The road to better health may sometimes involve an extra expense here and there, but you should be careful about wasting money on diet ideas whose promises are more based on myth than fact. Identified below are four diet strategies that may be ineffective and financially expensive.
There is no clear evidence of multi-vitamins’ health efficacy, according to the Annals of Internal Medicine.¹ Not only are they of little-to-no value, but, in excess, they can be harmful. Some supplements may be of some use to some people, but determining the right supplement for your age, gender and personal health status is one best made between you and your physician.
The growth of gluten-free products has been explosive. And, in many cases, consumers are paying a higher premium for them. Gluten is a protein found in wheat, rye and barley, and is more beneficial than detrimental. Gluten is harmful to individuals with celiac disease and can cause gastrointestinal discomfort in individuals with a gluten sensitivity.
However, there is no evidence to suggest that a gluten-free diet helps with other health issues or losing weight. Unless you are one of the minority of Americans who truly needs to avoid gluten, you may be wasting money on gluten-free products.
Body detoxification using special juices has been touted as a way to lose weight, rid the body of “poisons” and treat or prevent any number of diseases. These expensive juices, however, don’t live up to their billing. Indeed, detoxing may be dangerously unhealthy to some people.
Your body already does a wonderful job of detoxing, thanks to your liver, kidneys and intestines. Save the money and let your body do what it’s ideally designed to do.
There is no generally accepted definition of a superfood, and it certainly has no meaning among nutrition scientists. Superfood is more marketing than it is science. Before you spend good money on the latest superfood, find out if the claims are backed by any independent qualified research. If there is none, save your money and stick with a balanced diet.
If you’re considering a diet, you should consult your physician to determine the best approach for you.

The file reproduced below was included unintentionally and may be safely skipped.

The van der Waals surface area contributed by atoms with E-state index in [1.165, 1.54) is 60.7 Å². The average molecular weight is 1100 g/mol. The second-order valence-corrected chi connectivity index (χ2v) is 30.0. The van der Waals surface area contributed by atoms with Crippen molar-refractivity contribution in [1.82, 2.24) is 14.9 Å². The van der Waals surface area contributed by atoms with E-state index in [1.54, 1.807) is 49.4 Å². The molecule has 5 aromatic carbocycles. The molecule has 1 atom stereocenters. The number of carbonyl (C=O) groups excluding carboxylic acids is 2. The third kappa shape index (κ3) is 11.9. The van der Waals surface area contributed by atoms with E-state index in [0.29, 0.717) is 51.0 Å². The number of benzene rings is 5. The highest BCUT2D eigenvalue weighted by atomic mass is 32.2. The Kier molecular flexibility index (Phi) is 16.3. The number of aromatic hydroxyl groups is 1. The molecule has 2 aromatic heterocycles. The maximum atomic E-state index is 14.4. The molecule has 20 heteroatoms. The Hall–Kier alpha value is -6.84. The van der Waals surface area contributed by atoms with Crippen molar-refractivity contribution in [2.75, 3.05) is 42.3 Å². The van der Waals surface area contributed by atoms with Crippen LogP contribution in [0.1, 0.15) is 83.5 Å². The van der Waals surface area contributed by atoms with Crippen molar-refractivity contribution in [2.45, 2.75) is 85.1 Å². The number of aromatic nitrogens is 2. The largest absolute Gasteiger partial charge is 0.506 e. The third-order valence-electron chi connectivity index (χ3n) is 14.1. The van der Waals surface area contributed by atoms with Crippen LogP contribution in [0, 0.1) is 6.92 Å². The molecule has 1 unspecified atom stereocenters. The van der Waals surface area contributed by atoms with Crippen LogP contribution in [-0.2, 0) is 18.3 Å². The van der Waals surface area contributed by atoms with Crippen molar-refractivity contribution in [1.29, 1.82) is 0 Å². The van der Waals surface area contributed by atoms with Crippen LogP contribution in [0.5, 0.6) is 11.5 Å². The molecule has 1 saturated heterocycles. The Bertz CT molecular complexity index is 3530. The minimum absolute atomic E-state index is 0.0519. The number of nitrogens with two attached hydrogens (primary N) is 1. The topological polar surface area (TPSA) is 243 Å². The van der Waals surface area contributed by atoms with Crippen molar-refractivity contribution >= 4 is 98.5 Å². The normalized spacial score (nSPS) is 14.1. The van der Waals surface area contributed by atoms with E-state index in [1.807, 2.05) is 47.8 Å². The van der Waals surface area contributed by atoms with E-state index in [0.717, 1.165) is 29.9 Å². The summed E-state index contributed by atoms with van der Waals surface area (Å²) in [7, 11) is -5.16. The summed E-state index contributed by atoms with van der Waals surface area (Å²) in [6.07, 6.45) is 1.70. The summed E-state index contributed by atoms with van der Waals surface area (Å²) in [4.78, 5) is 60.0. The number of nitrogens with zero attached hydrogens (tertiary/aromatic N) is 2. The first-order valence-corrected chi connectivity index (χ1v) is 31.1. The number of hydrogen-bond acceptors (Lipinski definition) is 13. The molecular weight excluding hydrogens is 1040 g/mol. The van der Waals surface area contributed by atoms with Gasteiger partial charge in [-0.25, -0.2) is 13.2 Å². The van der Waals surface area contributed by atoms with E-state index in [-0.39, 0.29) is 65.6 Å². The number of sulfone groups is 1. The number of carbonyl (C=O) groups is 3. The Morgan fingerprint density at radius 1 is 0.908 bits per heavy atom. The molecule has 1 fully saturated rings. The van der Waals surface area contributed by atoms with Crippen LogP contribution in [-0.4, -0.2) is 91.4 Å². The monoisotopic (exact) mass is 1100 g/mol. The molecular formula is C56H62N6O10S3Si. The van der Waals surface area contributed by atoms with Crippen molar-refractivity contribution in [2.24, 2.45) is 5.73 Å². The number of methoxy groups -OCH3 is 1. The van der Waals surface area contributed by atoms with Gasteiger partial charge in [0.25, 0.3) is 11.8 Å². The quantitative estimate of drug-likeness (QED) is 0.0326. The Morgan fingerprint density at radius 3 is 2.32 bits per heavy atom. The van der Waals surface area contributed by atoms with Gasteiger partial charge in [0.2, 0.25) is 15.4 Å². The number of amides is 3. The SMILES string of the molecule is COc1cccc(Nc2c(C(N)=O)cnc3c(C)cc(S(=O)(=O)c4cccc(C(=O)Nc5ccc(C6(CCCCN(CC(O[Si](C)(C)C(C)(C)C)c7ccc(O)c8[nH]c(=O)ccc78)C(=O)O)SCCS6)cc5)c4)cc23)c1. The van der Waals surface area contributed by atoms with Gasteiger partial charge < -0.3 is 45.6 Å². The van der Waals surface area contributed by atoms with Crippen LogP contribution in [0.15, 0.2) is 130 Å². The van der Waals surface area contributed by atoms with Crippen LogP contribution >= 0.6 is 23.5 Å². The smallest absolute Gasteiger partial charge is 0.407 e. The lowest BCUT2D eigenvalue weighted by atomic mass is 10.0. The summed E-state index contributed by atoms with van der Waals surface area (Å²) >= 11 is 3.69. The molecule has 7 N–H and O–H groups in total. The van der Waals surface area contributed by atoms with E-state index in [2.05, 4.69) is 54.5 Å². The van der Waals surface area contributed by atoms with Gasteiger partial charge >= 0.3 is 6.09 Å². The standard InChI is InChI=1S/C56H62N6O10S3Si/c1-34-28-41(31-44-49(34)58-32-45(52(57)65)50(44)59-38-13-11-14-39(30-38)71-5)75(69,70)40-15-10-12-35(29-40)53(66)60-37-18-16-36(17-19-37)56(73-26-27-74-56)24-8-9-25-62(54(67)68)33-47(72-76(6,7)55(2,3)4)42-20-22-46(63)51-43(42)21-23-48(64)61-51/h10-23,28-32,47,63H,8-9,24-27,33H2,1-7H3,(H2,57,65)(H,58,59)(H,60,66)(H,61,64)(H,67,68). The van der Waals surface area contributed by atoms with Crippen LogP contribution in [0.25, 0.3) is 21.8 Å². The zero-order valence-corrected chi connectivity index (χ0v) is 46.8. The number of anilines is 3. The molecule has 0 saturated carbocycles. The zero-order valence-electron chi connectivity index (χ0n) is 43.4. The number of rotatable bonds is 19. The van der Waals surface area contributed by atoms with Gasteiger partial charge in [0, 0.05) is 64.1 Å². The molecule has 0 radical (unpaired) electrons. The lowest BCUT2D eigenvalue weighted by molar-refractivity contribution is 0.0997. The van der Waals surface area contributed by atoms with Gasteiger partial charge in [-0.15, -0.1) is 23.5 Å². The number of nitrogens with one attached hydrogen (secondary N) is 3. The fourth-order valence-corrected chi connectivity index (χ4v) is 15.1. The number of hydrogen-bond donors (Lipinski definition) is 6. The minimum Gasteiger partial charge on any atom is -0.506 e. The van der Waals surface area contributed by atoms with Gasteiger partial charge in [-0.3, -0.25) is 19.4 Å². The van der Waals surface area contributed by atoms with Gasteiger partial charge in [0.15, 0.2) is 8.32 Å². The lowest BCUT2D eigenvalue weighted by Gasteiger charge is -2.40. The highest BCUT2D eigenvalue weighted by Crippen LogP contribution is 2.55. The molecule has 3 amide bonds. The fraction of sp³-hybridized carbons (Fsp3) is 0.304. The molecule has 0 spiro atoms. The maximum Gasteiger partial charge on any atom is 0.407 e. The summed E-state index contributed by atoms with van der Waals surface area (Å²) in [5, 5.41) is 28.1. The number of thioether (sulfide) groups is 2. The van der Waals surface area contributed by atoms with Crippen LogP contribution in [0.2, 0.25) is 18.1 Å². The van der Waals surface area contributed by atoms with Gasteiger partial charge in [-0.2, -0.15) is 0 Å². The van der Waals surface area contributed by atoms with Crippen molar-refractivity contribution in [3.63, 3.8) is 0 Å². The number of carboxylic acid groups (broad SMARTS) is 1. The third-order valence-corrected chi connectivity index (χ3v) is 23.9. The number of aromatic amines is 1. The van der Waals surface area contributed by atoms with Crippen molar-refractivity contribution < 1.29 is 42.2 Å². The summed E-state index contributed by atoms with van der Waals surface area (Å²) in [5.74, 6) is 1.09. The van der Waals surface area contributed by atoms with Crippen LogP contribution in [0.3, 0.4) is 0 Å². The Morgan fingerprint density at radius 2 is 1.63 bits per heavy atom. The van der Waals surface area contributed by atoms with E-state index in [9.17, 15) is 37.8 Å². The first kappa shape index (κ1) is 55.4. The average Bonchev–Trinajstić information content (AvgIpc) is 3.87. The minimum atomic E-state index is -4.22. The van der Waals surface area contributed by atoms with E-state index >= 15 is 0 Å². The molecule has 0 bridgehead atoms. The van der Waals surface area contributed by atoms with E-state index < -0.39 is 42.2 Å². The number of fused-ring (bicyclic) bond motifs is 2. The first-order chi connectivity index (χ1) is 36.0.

Social Post: Some diets lighten nothing but your wallet. Here’s a few to avoid.
annals.org, 2014. The content is developed from sources believed to be providing accurate information. The information in this material is not intended as tax or legal advice. It may not be used for the purpose of avoiding any federal tax penalties. Please consult legal or tax professionals for specific information regarding your individual situation. This material was developed and produced by FMG Suite to provide information on a topic that may be of interest. FMG, LLC, is not affiliated with the named broker-dealer, state- or SEC-registered investment advisory firm. The opinions expressed and material provided are for general information, and should not be considered a solicitation for the purchase or sale of any security. Copyright 2015 FMG Suite.
Stangier Wealth Management is a registered investment adviser in the States of Oregon, Texas, and Washington. The adviser may not transact business in states where it is not appropriately registered, excluded or exempted from registration. Individualized responses to persons that involve either the effecting of transaction in securities, or the rendering of personalized investment advice for compensation, will not be made without registration or exemption.Back